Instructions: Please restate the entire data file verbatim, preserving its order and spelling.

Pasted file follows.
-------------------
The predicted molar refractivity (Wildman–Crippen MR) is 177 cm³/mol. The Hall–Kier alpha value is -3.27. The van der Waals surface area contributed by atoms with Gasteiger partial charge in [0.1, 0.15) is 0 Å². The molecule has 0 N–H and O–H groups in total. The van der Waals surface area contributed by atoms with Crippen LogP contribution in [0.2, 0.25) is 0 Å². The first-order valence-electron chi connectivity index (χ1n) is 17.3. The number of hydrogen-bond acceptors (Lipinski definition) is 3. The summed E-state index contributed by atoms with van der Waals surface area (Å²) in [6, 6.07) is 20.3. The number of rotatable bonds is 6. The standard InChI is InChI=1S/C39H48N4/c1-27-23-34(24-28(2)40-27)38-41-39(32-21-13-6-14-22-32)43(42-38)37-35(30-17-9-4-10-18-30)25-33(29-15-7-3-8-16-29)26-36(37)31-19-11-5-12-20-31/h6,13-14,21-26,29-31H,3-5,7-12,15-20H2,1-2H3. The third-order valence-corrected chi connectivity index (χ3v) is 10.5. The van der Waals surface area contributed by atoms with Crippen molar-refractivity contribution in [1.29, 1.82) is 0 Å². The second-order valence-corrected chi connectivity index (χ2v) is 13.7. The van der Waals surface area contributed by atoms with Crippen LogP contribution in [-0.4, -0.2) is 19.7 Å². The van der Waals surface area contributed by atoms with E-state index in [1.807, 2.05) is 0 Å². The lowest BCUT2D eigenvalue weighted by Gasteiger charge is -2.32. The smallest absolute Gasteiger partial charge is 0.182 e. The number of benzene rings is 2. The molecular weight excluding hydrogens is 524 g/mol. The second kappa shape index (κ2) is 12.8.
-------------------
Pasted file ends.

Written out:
The predicted molar refractivity (Wildman–Crippen MR) is 177 cm³/mol. The Hall–Kier alpha value is -3.27. The van der Waals surface area contributed by atoms with Gasteiger partial charge in [0.1, 0.15) is 0 Å². The molecule has 0 N–H and O–H groups in total. The van der Waals surface area contributed by atoms with Crippen LogP contribution in [0.2, 0.25) is 0 Å². The first-order valence-electron chi connectivity index (χ1n) is 17.3. The number of hydrogen-bond acceptors (Lipinski definition) is 3. The summed E-state index contributed by atoms with van der Waals surface area (Å²) in [6, 6.07) is 20.3. The number of rotatable bonds is 6. The standard InChI is InChI=1S/C39H48N4/c1-27-23-34(24-28(2)40-27)38-41-39(32-21-13-6-14-22-32)43(42-38)37-35(30-17-9-4-10-18-30)25-33(29-15-7-3-8-16-29)26-36(37)31-19-11-5-12-20-31/h6,13-14,21-26,29-31H,3-5,7-12,15-20H2,1-2H3. The third-order valence-corrected chi connectivity index (χ3v) is 10.5. The van der Waals surface area contributed by atoms with Crippen molar-refractivity contribution in [1.29, 1.82) is 0 Å². The second-order valence-corrected chi connectivity index (χ2v) is 13.7. The van der Waals surface area contributed by atoms with Crippen LogP contribution in [-0.4, -0.2) is 19.7 Å². The van der Waals surface area contributed by atoms with E-state index in [1.807, 2.05) is 0 Å². The lowest BCUT2D eigenvalue weighted by Gasteiger charge is -2.32. The smallest absolute Gasteiger partial charge is 0.182 e. The number of benzene rings is 2. The molecular weight excluding hydrogens is 524 g/mol. The second kappa shape index (κ2) is 12.8.